READERS’ STORIES: The Ticking Clock

by Northern Life

By Joan M Crossley, OswaldtwistleClock

The Angels gathered in the still, frost-filled air. Festive flowers and plants grew in abundance, along with the holly. The laying geese enjoyed a well-earned rest. Out with the old and in with the new. Yet another Christmas was forthcoming…
Albert sat in his favourite rocking chair, holding the framed wedding photo. With a sigh of contentment he gently traced the image of his late wife Nora. What a proud man he’d been that day, shortly after World War Two  had ended; married in the village church, surrounded by family and farming friends from the community. He and his bride dressed suitably, but not extravagantly, as the austerity of the war years dictated.
Albert’s gnarled index finger fell across the black and white image of Nora’s round smiling face. Oh! How Nora had altered his life for the better. Albert had been so despondent during the war years. He’d lost pals from school, or seen them return home with injuries, while he’d been ploughing fields and attending to the animals on his late father’s farm. Nora had been a land army girl, working on a very large neighbouring farm. She had  been so positive and proud to become his wife; she assuaged his guilt at not being able to join the forces.
“The country depends on you, Albert!” she’d exclaimed on one of their long walks to check Albert’s sheep. Time off was a premium in those years, and walking was the only pastime available to them. Nora was so brave, having lost her parents in a bombing raid, but she appreciated and adored her new mother in-law Mary, who taught her the finearts of baking, crochet and knitting.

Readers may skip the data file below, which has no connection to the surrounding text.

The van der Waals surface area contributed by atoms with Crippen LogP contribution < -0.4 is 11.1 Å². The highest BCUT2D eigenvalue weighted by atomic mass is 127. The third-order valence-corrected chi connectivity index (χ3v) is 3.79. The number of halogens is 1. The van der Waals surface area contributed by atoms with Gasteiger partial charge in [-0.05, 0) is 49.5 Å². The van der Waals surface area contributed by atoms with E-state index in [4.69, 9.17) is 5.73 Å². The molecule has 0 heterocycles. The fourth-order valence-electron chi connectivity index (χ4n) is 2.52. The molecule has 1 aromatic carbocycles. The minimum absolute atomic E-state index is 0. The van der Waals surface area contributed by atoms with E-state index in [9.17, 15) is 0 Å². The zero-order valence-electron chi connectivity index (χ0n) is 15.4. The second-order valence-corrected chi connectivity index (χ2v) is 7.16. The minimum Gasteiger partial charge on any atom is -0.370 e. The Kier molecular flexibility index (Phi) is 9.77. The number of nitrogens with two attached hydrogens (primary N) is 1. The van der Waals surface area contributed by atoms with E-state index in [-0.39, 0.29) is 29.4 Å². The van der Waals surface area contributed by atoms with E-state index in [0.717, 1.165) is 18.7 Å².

Albert clutched the photo and struggled with the aid of his wheeled walker to reach the polished dresser, thinking about Christmas when he was a child. He just loved school holidays. He’d run miles and miles. Freedom  from teaching was all he craved. Just couldn’t wait to get back to the land and help milk the cows, perhaps pick some holly on the way to give to his hard-working mother, who’d be busy making tarts and delicious smelling  cakes.
Albert now at last reached his rocking chair again, settling down to the pleasing silence, only relieved by the loud ticktock sounds coming from the ancient grandfather clock, situated in the corner of the sitting room.
He’d realised a few months ago that his legs wouldn’t hold him upright for much longer. Soon it would be a heelchair. Not for him, he thought, with a vigorous shake of his head. His rheumy eyes watered against his  spectacles as he tried to read the time on the clock. Ten o’clock chimes soon, he thought, waiting for the phone call. He fiddled in the top pocket of his pyjamas, retrieving the mobile in readiness for a call from his  granddaughter Bella or his daughter Noreen.
Oh! What a marvellous family he and Nora had produced. Three sons and a daughter named after their mother. When Albert had inherited the farm they’d had to sell acres of land, but at Nora’s suggestion a thriving  business was born.
They produced vegetables, herbs, flowers, plants, and sold fresh hen, duck and goose eggs. Recently, the old dairy, which was attached to the farm house, had been converted to a comfortable bedsit for Albert.
No longer able to get to the second floor, the family worrying that even with the chair lift, it wasn’t safe for Albert at night. Oh! How he longed to sleep just once more in the comfy bed that he and Nora had shared for so  many decades, but Nora had been taken more than eight years now, and Albert realised that at the age of 96, many physical changes had occurred.